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I have a 718 GT4 w/ PASM and race seats, I think the suspension is perfect. The dampening style (not feel) is very much like the PSS-10's on my CaymanS (also PASM). On the GT4 it's much more refined and pleasant. In fact, a couple of folks that I've taken out in the GT4 recently all thought it would ride very rough and were surprised at how nice it was. Some of the roads near me are not in great shape so I have a wide assortment of driving conditions to deal with. For the street/highway, I find the softer setting is perfect. The firmer setting can introduce a little bounce on bumpy pavement and you're not really going to be carving any dramatic turns in those conditions so it's just not necessary. I haven't had a chance to take it to the track yet, but I'm sure I'll find the firmer setting much more applicable there where body roll and setting up for the turns is more crucial.

As for the gearing, I don't understand the complaint that I hear everyone speaking to. Porsche likes first gear to be a "drivable" gear which may throw some folks off and I too had to get used to it. Example: If you do a u-turn and want to accelerate quickly, you'll probably want to shift into first as you go into the turn. Learning to drive manual Japanese and American cars, we were taught to just leave it in 2nd because it was really hard on the synchronizers to push it back into 1st and the gear was so short it just wasn't worth it unless you came to a stop. These Caymans / Boxters have no problem going back into first if you have to slow down and I like it now that I'm used to it.

The only time I struggled with the gearing on my CaymanS (which is similar to the GT4) was at an SCCA track. That track was super-tight and if I wanted to get the most out of it, I would have needed to leave it in 2nd gear, but it was abusive to the car so I hit 3rd for the sweepers and even went into 1st for the tightest turns. That's too much shifting for such a tight course. Between the shifting and slow steering rack, well... Let's just say I was "busy". In contrast, my M3 stayed in 2nd through the whole thing and it was perfect. So for SCCA, yeah I get it!! In fact I was so upset about it, I even wanted to sell the car. That was until finally, I drove it on a very nice, proper race track. Once you do that, the gearing will make perfect sense and you will appreciate how Porsche set it up. Trust me, all those Ford Focus, Miata, and Honda Fit kids that ate your lunch in those parking lot races will be at your mercy on a larger track. Once I get the GT4 out to the track, I suspect it will live in 3rd and 4th through the whole thing. It's really tempting to keep shifting down and let it sing, but these cars handle so well, its better to keep it stable in the turns and focus on keeping momentum through the line (Having a good driving instructor that knows Porsches is a humbling experience).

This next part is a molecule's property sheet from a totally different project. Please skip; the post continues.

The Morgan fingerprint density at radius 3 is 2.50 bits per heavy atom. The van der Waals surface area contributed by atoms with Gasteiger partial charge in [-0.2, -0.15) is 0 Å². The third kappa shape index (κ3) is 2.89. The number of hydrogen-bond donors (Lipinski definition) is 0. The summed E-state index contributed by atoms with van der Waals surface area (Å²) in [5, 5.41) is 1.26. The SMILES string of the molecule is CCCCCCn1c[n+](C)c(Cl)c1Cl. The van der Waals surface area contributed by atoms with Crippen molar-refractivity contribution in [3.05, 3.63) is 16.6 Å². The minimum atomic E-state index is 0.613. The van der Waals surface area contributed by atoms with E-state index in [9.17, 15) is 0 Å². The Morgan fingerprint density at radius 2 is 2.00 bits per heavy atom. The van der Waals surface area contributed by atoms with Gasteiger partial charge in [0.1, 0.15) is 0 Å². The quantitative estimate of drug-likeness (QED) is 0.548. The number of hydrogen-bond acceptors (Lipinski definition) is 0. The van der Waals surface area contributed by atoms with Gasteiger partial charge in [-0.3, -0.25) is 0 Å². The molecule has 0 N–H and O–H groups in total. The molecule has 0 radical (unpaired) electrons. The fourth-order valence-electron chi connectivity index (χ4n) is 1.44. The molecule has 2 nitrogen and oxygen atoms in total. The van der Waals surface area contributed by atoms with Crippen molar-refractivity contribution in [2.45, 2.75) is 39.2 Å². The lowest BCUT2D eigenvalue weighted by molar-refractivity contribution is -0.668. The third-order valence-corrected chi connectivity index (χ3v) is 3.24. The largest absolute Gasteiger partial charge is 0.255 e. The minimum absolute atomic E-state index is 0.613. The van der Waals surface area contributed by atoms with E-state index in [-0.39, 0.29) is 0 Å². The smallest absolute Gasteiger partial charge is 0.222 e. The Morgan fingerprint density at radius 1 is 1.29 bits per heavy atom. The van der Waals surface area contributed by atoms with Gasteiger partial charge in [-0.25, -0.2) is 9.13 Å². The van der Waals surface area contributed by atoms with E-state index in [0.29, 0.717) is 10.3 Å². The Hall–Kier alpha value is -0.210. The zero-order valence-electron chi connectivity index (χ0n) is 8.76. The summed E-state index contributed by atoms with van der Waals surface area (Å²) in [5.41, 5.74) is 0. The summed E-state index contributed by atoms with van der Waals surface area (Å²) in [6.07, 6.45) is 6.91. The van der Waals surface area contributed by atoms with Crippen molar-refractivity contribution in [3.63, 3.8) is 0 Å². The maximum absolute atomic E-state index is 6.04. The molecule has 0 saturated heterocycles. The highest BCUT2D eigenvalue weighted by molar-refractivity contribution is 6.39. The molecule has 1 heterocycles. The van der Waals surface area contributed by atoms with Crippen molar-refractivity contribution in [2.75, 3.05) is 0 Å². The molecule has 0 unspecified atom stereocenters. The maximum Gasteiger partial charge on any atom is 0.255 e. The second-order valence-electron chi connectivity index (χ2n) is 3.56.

As for the exhaust. I really love the exhaust note. I would like to hear a little more of it without rolling down the windows. If I modified the exhaust, it would only be to get rid of the GPF and some of the weight. Exhaust preference is very unique to each person so for reference, the "holy grail" of Porsche exhaust (to me) is how the Gen2 GT3-RS performance exhaust sounds. I drove a Gen1 GT3-RS a while back with a nice Fabspeed exhaust set up (catted) and it sounded amazing. That sound totally "fit" that car. I'm very much looking forward to hearing some of the Fabspeed stuff on the GT4.

My only desire for the GT4 is for it to use more of all that displacement. The power level that it's at now is okay, but it would be such an awesome car if it had even 50-75 more hp.